It Doesn’t Hurt to Ask — and Listen
After a conference call with a long-time client, a colleague asked, “Why did they go through that focus group exercise? They already know what employees want…”
While it may sound presumptuous, my colleague was correct in asking the “why” question. As it turns out, focus groups aren’t always the best way to gather input and feedback.
- People will often tell you what they think you want to hear: “Yum, this chocolate-coated radish tastes great!”
- People can’t always articulate the real underlying reasons for how they feel: “Sure I’d use this task tracker app. I’m such an organized person. I love it!”
- People can’t objectively predict how they would behave in a given situation: “Given the chance, I’d love to go shark cage diving!”
However, the goal of gathering employee input shouldn’t be abandoned just because one method may not fit. An employee voice is a critical component of employee engagement.
Here’s what a real-life example looks like. Faced with drafting new “Company Values” — a recommendation by investigators following harassment claims — new Uber CEO Dara Khosrowshahi asked employees for suggestions. “I feel strongly that culture needs to be written from the bottom up,” he wrote in a LinkedIn post. “A culture that’s pushed from the top down doesn’t work, because people don’t believe in it.”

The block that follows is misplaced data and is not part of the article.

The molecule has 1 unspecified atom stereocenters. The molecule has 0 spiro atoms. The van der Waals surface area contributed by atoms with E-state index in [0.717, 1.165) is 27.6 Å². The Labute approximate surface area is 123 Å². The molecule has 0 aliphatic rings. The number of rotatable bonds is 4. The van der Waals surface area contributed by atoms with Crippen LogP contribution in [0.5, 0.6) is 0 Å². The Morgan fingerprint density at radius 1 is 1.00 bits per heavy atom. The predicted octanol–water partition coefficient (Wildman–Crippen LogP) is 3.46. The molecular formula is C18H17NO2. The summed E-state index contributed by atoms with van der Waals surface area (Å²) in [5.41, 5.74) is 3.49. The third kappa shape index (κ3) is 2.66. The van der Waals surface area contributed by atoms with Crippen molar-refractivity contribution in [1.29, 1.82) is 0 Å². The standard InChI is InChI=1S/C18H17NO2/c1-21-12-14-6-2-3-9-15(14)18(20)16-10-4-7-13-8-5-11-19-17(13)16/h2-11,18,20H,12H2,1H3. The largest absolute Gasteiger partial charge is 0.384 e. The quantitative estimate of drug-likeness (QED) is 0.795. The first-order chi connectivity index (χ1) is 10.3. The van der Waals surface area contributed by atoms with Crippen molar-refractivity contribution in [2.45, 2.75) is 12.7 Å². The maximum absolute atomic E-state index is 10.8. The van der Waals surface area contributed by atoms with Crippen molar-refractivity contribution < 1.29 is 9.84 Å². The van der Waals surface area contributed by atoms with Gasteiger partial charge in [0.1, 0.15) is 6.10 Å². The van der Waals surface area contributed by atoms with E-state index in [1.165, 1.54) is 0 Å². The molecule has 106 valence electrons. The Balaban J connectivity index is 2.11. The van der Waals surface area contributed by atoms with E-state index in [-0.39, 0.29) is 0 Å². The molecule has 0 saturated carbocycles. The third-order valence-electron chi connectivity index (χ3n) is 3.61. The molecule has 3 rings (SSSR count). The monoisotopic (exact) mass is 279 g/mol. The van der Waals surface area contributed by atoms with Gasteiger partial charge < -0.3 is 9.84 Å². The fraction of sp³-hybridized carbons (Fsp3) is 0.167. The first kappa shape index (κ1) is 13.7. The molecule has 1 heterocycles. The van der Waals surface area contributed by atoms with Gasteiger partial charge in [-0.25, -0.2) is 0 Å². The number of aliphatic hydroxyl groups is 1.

Employees took him up on it with 1,200 people submitting their ideas and 22,000 votes being cast. Khosrowsashi also labeled the resulting list “norms” instead of “values,” arguing that norms govern behavior and values are “just the [stuff] on the wall.”
It’s sad — and a little surprising — that Khosrowsashi’s move to use employee input and action is rare. Leaders should take a page from his playbook. Employees are far more likely to reflect a set of norms (or values) they own.
Let me know if you’d like to discuss ways Holmes Murphy can help you increase engagement…whether it’s in your company’s culture, values, norms, or benefits program!
Published on: 12.11.17